I wanted to see how the opposites were in my mother. As I asked her many questions, the rich relationship of past and present in her became clearer to me. What did she care for? What were her regrets as she looked back on a long life. She told me many events of her early years which included living in many foster homes because of her parents' divorce and how she felt at each new place trying to fit in. Some foster parents were kind, others quite cruel. She regretted that she didn't stand up in a graceful way for things, which were true, including later, with her husband and went instead for being liked and pleasing people.
Her past experiences were a large influence on how she saw people today. I could see how the opposites of strength and grace were fighting in her. Interestingly enough, she loved trees which puts these opposites together so beautifully in a strong upright trunk and graceful leaves.
She told me the dramatic story of how she and her husband Robert were arrested on a train, separated and taken to police headquarters in late 1938. While waiting on line, a German officer whispered in her ear, "Don't let your husband sleep at home tonight." They would arrest all the Jews that night and send them to concentration camps.
She went to the home of her father, a professional oboe player, who was out of town at the time. His housekeeper refused to take them in because to harbor a Jew was to risk one's own life. My mother insisted and they stayed there. She was so proud of that moment and told me this was one of the only times she remembered where she stood up for what was right and by doing so, saved her husband and her family. On another day, she went to police headquarters to find out some information that might be useful and while waiting in line, she heard a police officer say to someone ahead of her that anyone holding tickets to leave Germany after a certain date could no longer leave the country. She immediately went to the phone to let her husband know because in order to escape, he had to change and insert an earlier date on the tickets. We barely got out in time, thanks to her.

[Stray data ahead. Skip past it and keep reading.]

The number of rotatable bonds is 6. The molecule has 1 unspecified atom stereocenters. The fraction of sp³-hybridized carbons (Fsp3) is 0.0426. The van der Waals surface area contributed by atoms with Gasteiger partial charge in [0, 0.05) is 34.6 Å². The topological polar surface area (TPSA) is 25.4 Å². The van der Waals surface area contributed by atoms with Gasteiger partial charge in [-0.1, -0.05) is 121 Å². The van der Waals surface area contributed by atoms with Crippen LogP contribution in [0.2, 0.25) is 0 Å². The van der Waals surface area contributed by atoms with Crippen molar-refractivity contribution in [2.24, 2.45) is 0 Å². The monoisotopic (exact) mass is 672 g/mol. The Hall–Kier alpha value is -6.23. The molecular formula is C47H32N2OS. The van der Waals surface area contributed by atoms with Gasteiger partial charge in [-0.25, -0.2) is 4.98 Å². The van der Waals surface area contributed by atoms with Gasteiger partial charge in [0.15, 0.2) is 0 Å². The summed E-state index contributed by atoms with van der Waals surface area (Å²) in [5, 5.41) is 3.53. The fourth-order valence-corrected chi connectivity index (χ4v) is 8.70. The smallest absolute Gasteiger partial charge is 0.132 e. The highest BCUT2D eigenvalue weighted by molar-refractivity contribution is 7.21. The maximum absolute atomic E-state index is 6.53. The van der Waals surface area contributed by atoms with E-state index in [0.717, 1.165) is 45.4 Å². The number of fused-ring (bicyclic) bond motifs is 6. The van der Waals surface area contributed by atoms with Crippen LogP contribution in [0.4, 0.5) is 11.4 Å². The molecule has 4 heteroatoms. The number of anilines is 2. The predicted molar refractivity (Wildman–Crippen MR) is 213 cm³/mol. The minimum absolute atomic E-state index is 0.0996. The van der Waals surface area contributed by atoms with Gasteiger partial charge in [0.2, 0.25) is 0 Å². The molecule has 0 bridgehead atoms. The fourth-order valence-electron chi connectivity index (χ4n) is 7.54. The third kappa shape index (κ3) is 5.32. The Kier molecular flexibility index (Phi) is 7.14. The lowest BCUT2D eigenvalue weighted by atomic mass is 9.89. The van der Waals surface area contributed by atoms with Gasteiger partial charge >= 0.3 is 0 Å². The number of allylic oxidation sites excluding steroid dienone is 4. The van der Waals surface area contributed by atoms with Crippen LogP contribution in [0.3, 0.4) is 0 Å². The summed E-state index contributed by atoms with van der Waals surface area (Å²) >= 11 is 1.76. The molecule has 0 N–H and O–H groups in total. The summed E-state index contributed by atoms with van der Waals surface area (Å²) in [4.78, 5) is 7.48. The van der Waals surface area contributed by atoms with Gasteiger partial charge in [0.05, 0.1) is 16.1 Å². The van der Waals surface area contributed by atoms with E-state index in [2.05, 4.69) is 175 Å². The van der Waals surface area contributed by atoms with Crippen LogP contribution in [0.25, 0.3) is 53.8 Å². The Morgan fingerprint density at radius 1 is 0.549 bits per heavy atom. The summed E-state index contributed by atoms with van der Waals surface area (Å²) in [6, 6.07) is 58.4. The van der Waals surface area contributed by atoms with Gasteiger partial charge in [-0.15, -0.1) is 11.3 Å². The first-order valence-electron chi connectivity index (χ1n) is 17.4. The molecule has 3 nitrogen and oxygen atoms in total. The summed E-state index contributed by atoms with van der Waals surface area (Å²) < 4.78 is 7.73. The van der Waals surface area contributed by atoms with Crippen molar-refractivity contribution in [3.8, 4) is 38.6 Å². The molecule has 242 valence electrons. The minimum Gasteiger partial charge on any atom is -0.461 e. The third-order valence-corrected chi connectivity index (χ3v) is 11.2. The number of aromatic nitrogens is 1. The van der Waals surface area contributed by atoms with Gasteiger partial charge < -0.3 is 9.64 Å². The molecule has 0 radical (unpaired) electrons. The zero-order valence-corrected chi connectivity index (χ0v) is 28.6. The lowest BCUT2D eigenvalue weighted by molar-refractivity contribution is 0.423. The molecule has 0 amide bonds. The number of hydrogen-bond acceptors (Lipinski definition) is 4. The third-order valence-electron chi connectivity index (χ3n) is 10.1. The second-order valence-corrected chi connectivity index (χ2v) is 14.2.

As I started to know Helga Hoenigsberg with more accuracy, I felt a sense of composure. I started using her to know and like the whole world.
A few days after her death, I wrote a letter to Ellen Reiss who is the class chairman of Aesthetic Realism. She is carrying on the work of Eli Siegel since his death in 1978. In the letter, I said, in part:
Because of my study of Aesthetic Realism, I met this day with grace and a care for the world… an ease I never thought would be possible. I hope I have seen my mother better in these years… She thought so.Now, one year after my mother's death, I live with many memories, sculptures she herself created, some of her furniture and her paintings. I know that I am on a continuing journey to know her ever more deeply.
Classes on art, music, drawing, poetry and many others plus seminars, dramatic presentations, special events and consultations take place at the Aesthetic Realism Foundation at 141 Greene Street in New York City. Web site: http://www.AestheticRealism.org. Phone 212-777-4490